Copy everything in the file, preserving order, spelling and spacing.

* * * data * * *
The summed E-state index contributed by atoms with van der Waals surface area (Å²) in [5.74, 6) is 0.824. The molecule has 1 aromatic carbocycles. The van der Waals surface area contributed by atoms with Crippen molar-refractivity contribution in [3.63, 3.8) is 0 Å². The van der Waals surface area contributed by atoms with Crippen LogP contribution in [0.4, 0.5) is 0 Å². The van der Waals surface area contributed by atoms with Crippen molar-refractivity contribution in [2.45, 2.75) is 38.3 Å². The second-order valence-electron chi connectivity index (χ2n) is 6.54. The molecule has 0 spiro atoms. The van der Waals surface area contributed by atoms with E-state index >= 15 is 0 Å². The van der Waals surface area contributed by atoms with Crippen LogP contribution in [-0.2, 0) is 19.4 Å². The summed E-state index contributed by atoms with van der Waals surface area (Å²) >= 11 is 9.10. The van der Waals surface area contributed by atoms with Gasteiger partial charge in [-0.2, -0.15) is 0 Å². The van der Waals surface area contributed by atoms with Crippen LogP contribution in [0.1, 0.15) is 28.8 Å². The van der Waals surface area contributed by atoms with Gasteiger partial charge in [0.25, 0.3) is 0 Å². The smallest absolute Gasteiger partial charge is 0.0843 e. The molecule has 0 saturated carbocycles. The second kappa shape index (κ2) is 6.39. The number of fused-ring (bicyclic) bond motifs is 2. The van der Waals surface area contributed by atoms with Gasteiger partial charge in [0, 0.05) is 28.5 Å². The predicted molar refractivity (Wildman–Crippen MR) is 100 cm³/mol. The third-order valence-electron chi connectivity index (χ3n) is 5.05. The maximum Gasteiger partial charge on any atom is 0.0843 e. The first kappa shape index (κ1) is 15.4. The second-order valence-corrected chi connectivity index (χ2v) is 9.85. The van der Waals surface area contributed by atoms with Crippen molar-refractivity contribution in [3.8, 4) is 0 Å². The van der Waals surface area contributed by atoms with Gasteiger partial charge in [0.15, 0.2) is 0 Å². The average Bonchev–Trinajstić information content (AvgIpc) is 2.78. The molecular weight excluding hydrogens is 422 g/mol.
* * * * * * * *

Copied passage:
The summed E-state index contributed by atoms with van der Waals surface area (Å²) in [5.74, 6) is 0.824. The molecule has 1 aromatic carbocycles. The van der Waals surface area contributed by atoms with Crippen molar-refractivity contribution in [3.63, 3.8) is 0 Å². The van der Waals surface area contributed by atoms with Crippen LogP contribution in [0.4, 0.5) is 0 Å². The van der Waals surface area contributed by atoms with Crippen molar-refractivity contribution in [2.45, 2.75) is 38.3 Å². The second-order valence-electron chi connectivity index (χ2n) is 6.54. The molecule has 0 spiro atoms. The van der Waals surface area contributed by atoms with E-state index >= 15 is 0 Å². The van der Waals surface area contributed by atoms with Crippen LogP contribution in [-0.2, 0) is 19.4 Å². The summed E-state index contributed by atoms with van der Waals surface area (Å²) >= 11 is 9.10. The van der Waals surface area contributed by atoms with Gasteiger partial charge in [-0.2, -0.15) is 0 Å². The van der Waals surface area contributed by atoms with Crippen LogP contribution in [0.1, 0.15) is 28.8 Å². The van der Waals surface area contributed by atoms with Gasteiger partial charge in [0.25, 0.3) is 0 Å². The smallest absolute Gasteiger partial charge is 0.0843 e. The molecule has 0 saturated carbocycles. The second kappa shape index (κ2) is 6.39. The number of fused-ring (bicyclic) bond motifs is 2. The van der Waals surface area contributed by atoms with Gasteiger partial charge in [0, 0.05) is 28.5 Å². The predicted molar refractivity (Wildman–Crippen MR) is 100 cm³/mol. The third-order valence-electron chi connectivity index (χ3n) is 5.05. The maximum Gasteiger partial charge on any atom is 0.0843 e. The first kappa shape index (κ1) is 15.4. The second-order valence-corrected chi connectivity index (χ2v) is 9.85. The van der Waals surface area contributed by atoms with Crippen molar-refractivity contribution in [3.8, 4) is 0 Å². The van der Waals surface area contributed by atoms with Gasteiger partial charge in [0.15, 0.2) is 0 Å². The average Bonchev–Trinajstić information content (AvgIpc) is 2.78. The molecular weight excluding hydrogens is 422 g/mol.